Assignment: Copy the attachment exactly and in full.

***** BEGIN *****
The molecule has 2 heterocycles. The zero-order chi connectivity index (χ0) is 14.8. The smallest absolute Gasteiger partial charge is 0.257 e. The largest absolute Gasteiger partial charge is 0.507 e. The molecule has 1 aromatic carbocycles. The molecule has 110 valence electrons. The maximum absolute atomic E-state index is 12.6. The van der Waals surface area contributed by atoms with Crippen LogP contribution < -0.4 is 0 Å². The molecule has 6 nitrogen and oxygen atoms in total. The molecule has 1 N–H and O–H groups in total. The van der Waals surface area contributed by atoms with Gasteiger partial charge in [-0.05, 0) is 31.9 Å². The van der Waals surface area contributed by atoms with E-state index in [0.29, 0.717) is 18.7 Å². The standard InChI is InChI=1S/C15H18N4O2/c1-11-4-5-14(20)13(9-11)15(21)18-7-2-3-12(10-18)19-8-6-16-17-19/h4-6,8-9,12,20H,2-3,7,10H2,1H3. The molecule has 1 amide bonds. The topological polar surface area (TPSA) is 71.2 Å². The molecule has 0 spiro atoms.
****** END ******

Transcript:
The molecule has 2 heterocycles. The zero-order chi connectivity index (χ0) is 14.8. The smallest absolute Gasteiger partial charge is 0.257 e. The largest absolute Gasteiger partial charge is 0.507 e. The molecule has 1 aromatic carbocycles. The molecule has 110 valence electrons. The maximum absolute atomic E-state index is 12.6. The van der Waals surface area contributed by atoms with Crippen LogP contribution < -0.4 is 0 Å². The molecule has 6 nitrogen and oxygen atoms in total. The molecule has 1 N–H and O–H groups in total. The van der Waals surface area contributed by atoms with Gasteiger partial charge in [-0.05, 0) is 31.9 Å². The van der Waals surface area contributed by atoms with E-state index in [0.29, 0.717) is 18.7 Å². The standard InChI is InChI=1S/C15H18N4O2/c1-11-4-5-14(20)13(9-11)15(21)18-7-2-3-12(10-18)19-8-6-16-17-19/h4-6,8-9,12,20H,2-3,7,10H2,1H3. The molecule has 1 amide bonds. The topological polar surface area (TPSA) is 71.2 Å². The molecule has 0 spiro atoms.